The home buying process is a thrill ride of monumental proportions. It’s one fraught with uncertainty at every milestone. Beginning with mortgage qualifying and pre-approval, through the actual house hunt, waiting for seller acceptance of a purchase offer, inspections and finally, the home appraisal. A home appraisal is typically ordered by the buyer’s lender (but the borrower pays for it as part of closing costs). The appraisal is conducted to ensure the purchase price and the true market value are inline. If a home appraises for more than the agreed purchase price, it’s cause for celebration. But, if the appraisal comes in low, it’s real cause for concern.
Ways to Deal with a Low Home Appraisal
So, you’ve done all the hard work to this point. You diligently saved money for a good down payment, cleaned up your credit files, put aside cash for an earnest money deposit, inspections, moving and closing costs. In fact, you’ve already begun to look into ways to reduce closing costs so you’ll have a little extra when the keys are put in your hands. But, now you’re learning the appraisal isn’t supporting the agreed purchase price.
“There’s no way around it: any home purchase financed by a mortgage involves an appraisal. This is how the bank ensures that the size of the loan isn’t greater than the value of the collateral (the house) needed for the loan. So what happens when the appraisal comes in below the price you and the buyer have agreed upon? Until your agent calls to tell you the appraisal came in below the agreed-upon sales price. Whomp, whomp, whomp.” —Forbes
According to the appraisal report, the home just isn’t worth what you’ve agreed to pay. Some buyers take this news as a raw deal, believing the seller purposely fooled them into agreeing to pay more than the home is worth. Other buyers are devastated to hear such news. Now, you do have the option simply to cover the difference but of course, that means shelling out more cash. That’s not a good option but you still want to buy the house. So, here are some ways to deal with a low home appraisal:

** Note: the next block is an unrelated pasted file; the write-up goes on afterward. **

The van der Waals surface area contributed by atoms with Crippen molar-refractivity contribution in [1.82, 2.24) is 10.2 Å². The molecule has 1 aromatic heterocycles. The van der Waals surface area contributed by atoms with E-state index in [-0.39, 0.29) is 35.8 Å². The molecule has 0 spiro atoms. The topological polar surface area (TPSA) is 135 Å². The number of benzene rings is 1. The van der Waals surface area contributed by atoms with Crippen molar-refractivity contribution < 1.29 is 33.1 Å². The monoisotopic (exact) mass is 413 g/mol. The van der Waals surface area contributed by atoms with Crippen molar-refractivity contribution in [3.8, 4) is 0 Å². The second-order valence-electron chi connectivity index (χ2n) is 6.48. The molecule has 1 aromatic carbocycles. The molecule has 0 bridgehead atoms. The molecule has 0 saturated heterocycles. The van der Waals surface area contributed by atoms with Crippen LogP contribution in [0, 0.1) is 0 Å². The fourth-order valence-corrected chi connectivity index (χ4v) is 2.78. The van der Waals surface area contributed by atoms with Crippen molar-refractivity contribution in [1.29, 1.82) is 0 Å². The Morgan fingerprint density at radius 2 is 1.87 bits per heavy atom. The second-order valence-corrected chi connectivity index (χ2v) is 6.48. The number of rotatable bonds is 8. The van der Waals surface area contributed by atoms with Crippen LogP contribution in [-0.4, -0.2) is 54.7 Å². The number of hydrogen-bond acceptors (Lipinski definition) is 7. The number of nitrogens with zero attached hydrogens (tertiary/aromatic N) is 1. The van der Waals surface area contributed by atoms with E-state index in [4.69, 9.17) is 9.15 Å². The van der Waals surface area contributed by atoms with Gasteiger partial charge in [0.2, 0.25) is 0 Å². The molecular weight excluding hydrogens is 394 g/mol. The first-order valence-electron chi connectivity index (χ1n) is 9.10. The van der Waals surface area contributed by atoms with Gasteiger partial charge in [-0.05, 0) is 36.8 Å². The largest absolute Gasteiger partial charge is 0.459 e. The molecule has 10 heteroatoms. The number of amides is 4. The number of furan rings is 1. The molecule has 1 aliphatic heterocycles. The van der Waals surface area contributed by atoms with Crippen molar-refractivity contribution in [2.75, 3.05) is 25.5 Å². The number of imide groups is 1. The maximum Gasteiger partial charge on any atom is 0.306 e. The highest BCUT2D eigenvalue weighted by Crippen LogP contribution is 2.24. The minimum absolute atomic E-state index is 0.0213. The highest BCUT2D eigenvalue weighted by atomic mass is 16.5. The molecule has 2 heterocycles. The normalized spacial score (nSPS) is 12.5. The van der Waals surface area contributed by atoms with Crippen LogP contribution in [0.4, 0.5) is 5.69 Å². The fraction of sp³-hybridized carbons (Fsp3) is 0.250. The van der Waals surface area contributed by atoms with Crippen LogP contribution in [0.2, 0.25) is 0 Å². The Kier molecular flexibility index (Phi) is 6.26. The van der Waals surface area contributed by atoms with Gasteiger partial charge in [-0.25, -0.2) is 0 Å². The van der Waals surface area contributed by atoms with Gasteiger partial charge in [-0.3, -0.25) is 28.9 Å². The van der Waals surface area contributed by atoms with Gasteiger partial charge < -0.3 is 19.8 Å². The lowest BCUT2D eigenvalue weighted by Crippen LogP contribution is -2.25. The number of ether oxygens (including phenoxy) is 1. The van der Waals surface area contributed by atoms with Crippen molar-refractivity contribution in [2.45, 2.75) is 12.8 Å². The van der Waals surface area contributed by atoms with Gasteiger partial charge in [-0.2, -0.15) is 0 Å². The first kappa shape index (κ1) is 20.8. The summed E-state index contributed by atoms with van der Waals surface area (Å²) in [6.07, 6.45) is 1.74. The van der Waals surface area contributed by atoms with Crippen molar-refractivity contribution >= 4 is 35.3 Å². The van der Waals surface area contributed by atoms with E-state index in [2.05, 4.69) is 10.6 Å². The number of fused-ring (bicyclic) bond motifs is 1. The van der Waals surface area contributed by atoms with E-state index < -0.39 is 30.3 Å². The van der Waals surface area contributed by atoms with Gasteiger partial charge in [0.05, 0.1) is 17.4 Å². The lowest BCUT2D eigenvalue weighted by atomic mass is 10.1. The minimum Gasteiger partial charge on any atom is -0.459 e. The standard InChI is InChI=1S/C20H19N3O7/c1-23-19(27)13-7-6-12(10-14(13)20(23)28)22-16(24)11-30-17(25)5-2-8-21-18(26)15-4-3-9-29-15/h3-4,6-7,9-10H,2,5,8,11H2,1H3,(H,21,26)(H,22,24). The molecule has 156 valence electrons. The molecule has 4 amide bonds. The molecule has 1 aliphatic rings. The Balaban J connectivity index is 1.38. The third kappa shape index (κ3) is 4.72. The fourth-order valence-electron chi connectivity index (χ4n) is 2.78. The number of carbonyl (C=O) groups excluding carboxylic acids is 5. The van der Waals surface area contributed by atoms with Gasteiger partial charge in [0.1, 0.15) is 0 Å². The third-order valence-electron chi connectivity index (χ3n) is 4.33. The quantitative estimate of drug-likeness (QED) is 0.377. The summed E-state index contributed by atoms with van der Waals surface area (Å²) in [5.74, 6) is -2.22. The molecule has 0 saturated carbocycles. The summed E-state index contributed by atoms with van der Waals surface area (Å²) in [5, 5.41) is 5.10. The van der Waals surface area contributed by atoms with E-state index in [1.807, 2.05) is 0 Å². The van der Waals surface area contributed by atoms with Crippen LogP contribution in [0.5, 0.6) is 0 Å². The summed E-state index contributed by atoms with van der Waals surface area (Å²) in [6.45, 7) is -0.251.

- File an appraisal appeal. If you don’t believe the appraisal is accurate, you can file an appeal or what’s also called a “rebuttal of value.” You’ll have to work with the seller, your agent and the seller’s agent in a team effort. Together, you’ll find comparable properties that prove the higher sales price is indeed the true market value.
- Order a second appraisal. Another similar option is to order a second appraisal. While you’ll pay for two home appraisals, the bet might be worthwhile. To save the deal, ask the seller and real estate agents if they’ll chip in to pay for another appraisal. After all, it’s in their best interest to keep the deal alive.
- Negotiate with the seller. One undeniable but often overlooked fact in the world of residential real estate is pricing a home too high. It’s a tactic some sellers use, believing it leaves room to negotiate. Others do so because of a red-hot market and trying to price accordingly. Whatever the reason, if the appraisal is low, try to negotiate the price down. Or, ask the seller to meet you halfway, splitting the difference.
- Walk away from the deal. There are different ways to back out of buying a house and most are based on contingencies. Since a low appraisal doesn’t support the agreed selling price, you probably won’t qualify for financing and this allows you to simply walk away.
If you are considering buying a home in Orlando, contact us for the latest market information. We’ll also provide you with the right advice to find a house quickly and for the best price.